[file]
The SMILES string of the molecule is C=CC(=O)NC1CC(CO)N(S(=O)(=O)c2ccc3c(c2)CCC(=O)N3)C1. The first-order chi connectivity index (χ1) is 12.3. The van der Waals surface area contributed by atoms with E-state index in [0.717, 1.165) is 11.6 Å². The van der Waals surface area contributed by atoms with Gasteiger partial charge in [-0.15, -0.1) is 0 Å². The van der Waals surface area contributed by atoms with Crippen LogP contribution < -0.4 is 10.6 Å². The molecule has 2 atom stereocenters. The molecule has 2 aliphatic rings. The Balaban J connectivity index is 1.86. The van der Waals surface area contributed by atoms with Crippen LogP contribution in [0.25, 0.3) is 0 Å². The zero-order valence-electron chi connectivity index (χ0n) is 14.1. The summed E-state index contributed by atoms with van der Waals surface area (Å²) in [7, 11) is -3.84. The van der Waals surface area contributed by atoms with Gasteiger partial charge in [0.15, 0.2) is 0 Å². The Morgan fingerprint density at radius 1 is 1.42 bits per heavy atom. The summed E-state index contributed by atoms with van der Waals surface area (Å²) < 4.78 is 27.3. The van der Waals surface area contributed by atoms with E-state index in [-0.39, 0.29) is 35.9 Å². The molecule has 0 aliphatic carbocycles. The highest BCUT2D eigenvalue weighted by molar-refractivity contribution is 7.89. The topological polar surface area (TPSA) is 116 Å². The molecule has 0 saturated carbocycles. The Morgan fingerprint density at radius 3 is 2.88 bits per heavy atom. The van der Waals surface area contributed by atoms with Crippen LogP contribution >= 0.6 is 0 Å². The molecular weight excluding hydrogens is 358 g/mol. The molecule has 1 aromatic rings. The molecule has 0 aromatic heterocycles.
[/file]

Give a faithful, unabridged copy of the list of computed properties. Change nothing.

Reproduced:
The SMILES string of the molecule is C=CC(=O)NC1CC(CO)N(S(=O)(=O)c2ccc3c(c2)CCC(=O)N3)C1. The first-order chi connectivity index (χ1) is 12.3. The van der Waals surface area contributed by atoms with E-state index in [0.717, 1.165) is 11.6 Å². The van der Waals surface area contributed by atoms with Gasteiger partial charge in [-0.15, -0.1) is 0 Å². The van der Waals surface area contributed by atoms with Crippen LogP contribution < -0.4 is 10.6 Å². The molecule has 2 atom stereocenters. The molecule has 2 aliphatic rings. The Balaban J connectivity index is 1.86. The van der Waals surface area contributed by atoms with Crippen LogP contribution in [0.25, 0.3) is 0 Å². The zero-order valence-electron chi connectivity index (χ0n) is 14.1. The summed E-state index contributed by atoms with van der Waals surface area (Å²) in [7, 11) is -3.84. The van der Waals surface area contributed by atoms with Gasteiger partial charge in [0.15, 0.2) is 0 Å². The Morgan fingerprint density at radius 1 is 1.42 bits per heavy atom. The summed E-state index contributed by atoms with van der Waals surface area (Å²) < 4.78 is 27.3. The van der Waals surface area contributed by atoms with E-state index in [-0.39, 0.29) is 35.9 Å². The molecule has 0 aliphatic carbocycles. The highest BCUT2D eigenvalue weighted by molar-refractivity contribution is 7.89. The topological polar surface area (TPSA) is 116 Å². The molecule has 0 saturated carbocycles. The Morgan fingerprint density at radius 3 is 2.88 bits per heavy atom. The van der Waals surface area contributed by atoms with Crippen LogP contribution >= 0.6 is 0 Å². The molecular weight excluding hydrogens is 358 g/mol. The molecule has 1 aromatic rings. The molecule has 0 aromatic heterocycles.